February 13, 2019
SEC660, GXPN, and the NetWars Tournament of Champions
A Brief Introduction
I prefer to keep a low profile. I’ve always avoided security conferences, I don’t have a Twitter account, and I certainly don’t blog. Prior to joining Datto in 2017, I was entirely self-taught. I only opted to obtain my OSCP because I thought it would make getting a job easier, not necessarily because I thought I would learn anything. As it turns out, I was wildly mistaken, but that’s a story for another time.
After my first year at Datto, the company’s CISO Ryan Weeks challenged me to find an outlet for my inspiration. Simply put, he offered me the opportunity to attend any conference or earn any accreditation within the world of information security, so long as it may benefit the company. I spent time combing through the usual suspects – Black Hat, Def Con, ShmooCon, etc. – until I stumbled onto something I’d never even heard of: SEC660: Advanced Penetration Testing, Exploit Writing, and Ethical Hacking, available during SANSFIRE 2018 in Washington, DC. Just reading the course syllabus made my stomach turn:
Exploiting OSPF authentication to inject malicious routing updates…..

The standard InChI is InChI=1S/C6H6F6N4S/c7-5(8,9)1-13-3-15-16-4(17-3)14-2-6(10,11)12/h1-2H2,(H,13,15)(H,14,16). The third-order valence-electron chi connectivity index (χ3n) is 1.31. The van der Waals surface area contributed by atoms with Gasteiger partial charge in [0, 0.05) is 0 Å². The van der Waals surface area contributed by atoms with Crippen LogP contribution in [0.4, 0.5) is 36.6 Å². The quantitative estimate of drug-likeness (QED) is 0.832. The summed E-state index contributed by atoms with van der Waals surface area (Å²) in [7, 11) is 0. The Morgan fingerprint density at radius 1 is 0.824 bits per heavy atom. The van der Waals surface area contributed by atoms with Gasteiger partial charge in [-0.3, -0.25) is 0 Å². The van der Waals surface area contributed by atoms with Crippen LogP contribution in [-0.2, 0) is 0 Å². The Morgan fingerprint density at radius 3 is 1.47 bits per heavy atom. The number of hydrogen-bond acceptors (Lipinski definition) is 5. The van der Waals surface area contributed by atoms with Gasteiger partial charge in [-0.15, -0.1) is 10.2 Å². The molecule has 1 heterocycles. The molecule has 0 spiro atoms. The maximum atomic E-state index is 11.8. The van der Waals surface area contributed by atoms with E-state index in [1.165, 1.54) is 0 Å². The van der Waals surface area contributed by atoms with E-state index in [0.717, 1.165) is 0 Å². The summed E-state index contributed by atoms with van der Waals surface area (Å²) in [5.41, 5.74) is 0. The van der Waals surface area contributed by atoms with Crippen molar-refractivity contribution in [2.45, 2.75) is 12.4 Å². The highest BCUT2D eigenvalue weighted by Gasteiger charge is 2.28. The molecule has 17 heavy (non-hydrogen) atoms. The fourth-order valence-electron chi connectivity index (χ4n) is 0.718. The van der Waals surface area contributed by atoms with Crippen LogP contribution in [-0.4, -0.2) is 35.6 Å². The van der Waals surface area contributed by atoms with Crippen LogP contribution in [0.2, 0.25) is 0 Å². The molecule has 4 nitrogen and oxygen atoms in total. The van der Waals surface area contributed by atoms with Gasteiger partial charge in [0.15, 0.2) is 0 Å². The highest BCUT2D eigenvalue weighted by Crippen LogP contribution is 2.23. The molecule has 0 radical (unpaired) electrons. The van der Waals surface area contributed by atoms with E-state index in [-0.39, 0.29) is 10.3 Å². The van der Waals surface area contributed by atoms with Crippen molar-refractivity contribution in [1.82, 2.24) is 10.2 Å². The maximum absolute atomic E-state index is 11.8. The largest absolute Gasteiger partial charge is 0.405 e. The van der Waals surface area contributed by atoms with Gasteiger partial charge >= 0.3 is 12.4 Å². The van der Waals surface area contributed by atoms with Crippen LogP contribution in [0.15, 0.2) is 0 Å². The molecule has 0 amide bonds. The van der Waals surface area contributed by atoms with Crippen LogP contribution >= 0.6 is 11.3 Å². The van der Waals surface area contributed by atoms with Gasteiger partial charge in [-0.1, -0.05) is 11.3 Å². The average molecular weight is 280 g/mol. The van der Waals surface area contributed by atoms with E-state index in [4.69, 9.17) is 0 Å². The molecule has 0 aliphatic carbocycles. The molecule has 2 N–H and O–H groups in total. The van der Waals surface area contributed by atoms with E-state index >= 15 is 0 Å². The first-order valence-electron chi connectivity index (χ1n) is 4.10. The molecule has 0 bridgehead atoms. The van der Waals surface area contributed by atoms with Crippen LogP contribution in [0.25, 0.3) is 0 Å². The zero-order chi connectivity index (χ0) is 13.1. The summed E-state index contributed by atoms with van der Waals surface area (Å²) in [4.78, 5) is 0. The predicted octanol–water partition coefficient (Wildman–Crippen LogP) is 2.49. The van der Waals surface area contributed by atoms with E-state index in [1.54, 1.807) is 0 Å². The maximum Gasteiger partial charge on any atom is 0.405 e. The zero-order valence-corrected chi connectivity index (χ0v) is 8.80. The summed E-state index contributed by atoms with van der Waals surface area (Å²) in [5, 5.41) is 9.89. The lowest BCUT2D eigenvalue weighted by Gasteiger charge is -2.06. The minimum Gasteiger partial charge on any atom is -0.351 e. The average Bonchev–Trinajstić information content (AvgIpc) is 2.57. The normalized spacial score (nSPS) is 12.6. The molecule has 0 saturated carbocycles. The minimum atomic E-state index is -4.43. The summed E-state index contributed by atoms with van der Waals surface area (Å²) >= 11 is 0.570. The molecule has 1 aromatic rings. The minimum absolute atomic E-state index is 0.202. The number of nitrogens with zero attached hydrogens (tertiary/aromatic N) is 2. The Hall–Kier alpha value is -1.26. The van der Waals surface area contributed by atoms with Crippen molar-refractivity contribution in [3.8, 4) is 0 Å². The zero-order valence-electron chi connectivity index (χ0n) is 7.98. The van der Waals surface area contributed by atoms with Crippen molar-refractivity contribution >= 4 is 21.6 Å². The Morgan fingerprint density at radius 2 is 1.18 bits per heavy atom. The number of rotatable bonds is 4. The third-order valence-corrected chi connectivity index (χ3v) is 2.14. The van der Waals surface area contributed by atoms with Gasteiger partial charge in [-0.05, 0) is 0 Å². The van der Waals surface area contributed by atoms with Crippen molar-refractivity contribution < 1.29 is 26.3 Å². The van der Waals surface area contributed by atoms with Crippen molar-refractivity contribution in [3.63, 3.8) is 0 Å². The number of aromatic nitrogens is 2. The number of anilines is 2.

Using Taof for quick protocol mutation fuzzing…..
Now, I have a personal rule for situations like this. When I want to do something, but fear creeps into my gut, then I know I have to do it. Trying and failing will hurt for a while, but quitting out of fear will hurt for a lifetime.
Looks like I’m headed to Washington.
The conference was held in downtown Washington at the Marriott Wardman Park Hotel. I was surprised by the sheer number of attendees. There must’ve been at least a thousand people from all over the world packed in this one hotel. Most of them were here to learn or teach, but some of the attendees would admit they were just here to socialize.
I’ll admit that I assumed the worst about the kinds of people I would meet. I expected less hygiene and more awkward behavior. In truth, I met a lot of brilliant people who were equally as fun to be around, particularly during late night at the lobby bar. It’s a pretty unique thing to strike up a conversation with some strangers, only to find that one of them is the creator of CrackMapExec as well as the writer of my favorite NTLM Relaying guide ever. I don’t know if many other conferences are capable of attracting that kind of talent without them being inaccessibly washed away in a sea of endless attendees. I was happy to buy him a drink as we discussed the subtleties of Russian versus Romanian botnets.